Deleted Scenes (13:11) - There are thirteen minutes of deleted scenes, all lumped together in one montage of sorts. The first shows Joe getting picked up by his granddaughter. The second shows Albert flirting with Annie at the grocery store checkout (2 "d*mn"), while the third one shows Albert and Annie sitting on a rooftop talking (1 "d*mn"). Next is an extended scene of the trio driving with Joe and Willie being high and eating donuts (1 "a" word, 1 "oh my G-d," 1 "h*ll"), followed by them being given cellphones and trying to figure out how to text. The next scene is a little callback to the bank's "teaser rate" mentioned in the opening scene, where Joe warns a couple not to buy into it, and then there's a short scene where Murphy finds the red envelope that Joe received from the bank. Finally, we see a short scene of Willie skyping with his daughter and granddaughter, Albert playing the saxophone for Annie, Murphy and his daughter playing catch, and Joe revisiting the bank. They're decent little additional moments, but I can understand why they were cut out.- John DiBiase, (reviewed: 7/31/17)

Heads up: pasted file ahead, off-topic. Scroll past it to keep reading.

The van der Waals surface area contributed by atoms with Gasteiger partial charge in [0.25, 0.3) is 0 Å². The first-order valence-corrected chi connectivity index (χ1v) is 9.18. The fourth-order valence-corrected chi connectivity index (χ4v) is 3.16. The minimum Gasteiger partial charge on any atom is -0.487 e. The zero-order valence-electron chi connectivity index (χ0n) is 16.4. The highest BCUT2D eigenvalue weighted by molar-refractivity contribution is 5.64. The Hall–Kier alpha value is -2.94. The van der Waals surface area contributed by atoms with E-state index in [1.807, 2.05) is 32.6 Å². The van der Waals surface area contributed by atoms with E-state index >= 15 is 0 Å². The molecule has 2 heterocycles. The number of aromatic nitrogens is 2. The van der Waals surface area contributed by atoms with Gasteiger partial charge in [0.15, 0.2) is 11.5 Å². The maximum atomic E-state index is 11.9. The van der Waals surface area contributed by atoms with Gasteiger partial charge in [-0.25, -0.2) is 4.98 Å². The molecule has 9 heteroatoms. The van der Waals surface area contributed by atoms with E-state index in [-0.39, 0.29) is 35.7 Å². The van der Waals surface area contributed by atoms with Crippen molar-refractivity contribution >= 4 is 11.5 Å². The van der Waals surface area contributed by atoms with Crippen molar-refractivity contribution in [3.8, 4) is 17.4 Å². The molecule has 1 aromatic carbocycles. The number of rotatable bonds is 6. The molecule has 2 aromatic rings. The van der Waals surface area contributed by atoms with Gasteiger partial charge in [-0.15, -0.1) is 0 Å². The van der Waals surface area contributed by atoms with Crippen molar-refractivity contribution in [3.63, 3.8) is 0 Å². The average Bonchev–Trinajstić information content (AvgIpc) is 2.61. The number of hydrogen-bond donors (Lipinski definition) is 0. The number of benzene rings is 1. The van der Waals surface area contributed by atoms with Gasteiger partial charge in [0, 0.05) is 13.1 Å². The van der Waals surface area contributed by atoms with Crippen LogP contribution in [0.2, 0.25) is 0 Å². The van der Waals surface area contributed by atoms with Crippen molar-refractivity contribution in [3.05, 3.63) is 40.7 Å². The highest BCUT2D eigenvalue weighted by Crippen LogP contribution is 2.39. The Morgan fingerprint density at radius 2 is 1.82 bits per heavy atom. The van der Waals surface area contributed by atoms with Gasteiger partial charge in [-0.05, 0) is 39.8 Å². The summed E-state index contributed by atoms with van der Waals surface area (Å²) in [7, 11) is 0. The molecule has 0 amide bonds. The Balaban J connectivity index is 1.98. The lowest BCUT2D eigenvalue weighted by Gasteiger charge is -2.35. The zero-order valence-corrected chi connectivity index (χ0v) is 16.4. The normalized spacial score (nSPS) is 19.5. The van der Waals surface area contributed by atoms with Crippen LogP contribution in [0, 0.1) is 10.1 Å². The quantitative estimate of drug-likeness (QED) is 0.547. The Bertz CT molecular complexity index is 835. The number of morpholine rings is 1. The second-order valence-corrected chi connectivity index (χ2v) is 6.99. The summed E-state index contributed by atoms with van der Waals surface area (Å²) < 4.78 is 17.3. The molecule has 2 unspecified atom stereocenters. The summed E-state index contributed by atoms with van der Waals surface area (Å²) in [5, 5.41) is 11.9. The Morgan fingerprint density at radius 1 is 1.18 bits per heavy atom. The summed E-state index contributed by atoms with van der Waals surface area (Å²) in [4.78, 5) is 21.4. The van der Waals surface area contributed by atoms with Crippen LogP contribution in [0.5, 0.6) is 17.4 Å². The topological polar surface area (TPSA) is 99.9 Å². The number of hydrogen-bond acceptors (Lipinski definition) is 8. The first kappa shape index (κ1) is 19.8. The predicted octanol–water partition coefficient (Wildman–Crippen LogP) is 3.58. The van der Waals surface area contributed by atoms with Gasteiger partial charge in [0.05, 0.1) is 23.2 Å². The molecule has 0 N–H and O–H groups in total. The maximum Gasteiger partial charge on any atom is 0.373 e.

Disclaimer: All reviews are based solely on the opinions of the reviewer. Most reviews are rated on how the reviewer enjoyed the film overall, not exclusively on content. However, if the content really affects the reviewer's opinion and experience of the film, it will definitely affect the reviewer's overall rating.